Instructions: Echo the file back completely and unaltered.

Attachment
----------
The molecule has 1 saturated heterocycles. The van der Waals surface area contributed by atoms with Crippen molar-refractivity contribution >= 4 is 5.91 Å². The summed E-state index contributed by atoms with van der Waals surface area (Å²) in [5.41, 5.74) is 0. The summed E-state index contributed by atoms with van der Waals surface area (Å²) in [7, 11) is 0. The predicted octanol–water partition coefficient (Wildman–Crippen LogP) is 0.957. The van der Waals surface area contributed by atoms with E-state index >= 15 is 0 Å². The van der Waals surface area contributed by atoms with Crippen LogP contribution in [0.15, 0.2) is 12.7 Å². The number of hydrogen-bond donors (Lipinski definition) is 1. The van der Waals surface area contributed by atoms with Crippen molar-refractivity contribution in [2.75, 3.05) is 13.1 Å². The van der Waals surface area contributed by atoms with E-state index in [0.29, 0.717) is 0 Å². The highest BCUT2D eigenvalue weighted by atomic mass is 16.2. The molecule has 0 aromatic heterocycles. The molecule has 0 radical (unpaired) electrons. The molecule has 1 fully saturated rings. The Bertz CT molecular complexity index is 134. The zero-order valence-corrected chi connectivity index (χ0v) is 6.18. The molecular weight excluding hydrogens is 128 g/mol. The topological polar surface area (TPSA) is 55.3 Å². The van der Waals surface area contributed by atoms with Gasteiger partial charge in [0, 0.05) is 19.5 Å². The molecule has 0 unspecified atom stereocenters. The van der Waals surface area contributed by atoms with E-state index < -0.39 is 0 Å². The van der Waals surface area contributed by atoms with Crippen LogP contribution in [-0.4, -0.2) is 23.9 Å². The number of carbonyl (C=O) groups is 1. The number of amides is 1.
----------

The molecule has 1 saturated heterocycles. The van der Waals surface area contributed by atoms with Crippen molar-refractivity contribution >= 4 is 5.91 Å². The summed E-state index contributed by atoms with van der Waals surface area (Å²) in [5.41, 5.74) is 0. The summed E-state index contributed by atoms with van der Waals surface area (Å²) in [7, 11) is 0. The predicted octanol–water partition coefficient (Wildman–Crippen LogP) is 0.957. The van der Waals surface area contributed by atoms with E-state index >= 15 is 0 Å². The van der Waals surface area contributed by atoms with Crippen LogP contribution in [0.15, 0.2) is 12.7 Å². The number of hydrogen-bond donors (Lipinski definition) is 1. The van der Waals surface area contributed by atoms with Crippen molar-refractivity contribution in [2.75, 3.05) is 13.1 Å². The van der Waals surface area contributed by atoms with E-state index in [0.29, 0.717) is 0 Å². The highest BCUT2D eigenvalue weighted by atomic mass is 16.2. The molecule has 0 aromatic heterocycles. The molecule has 0 radical (unpaired) electrons. The molecule has 1 fully saturated rings. The Bertz CT molecular complexity index is 134. The zero-order valence-corrected chi connectivity index (χ0v) is 6.18. The molecular weight excluding hydrogens is 128 g/mol. The topological polar surface area (TPSA) is 55.3 Å². The van der Waals surface area contributed by atoms with Gasteiger partial charge in [0, 0.05) is 19.5 Å². The molecule has 0 unspecified atom stereocenters. The van der Waals surface area contributed by atoms with E-state index < -0.39 is 0 Å². The van der Waals surface area contributed by atoms with Crippen LogP contribution in [-0.4, -0.2) is 23.9 Å². The number of carbonyl (C=O) groups is 1. The number of amides is 1.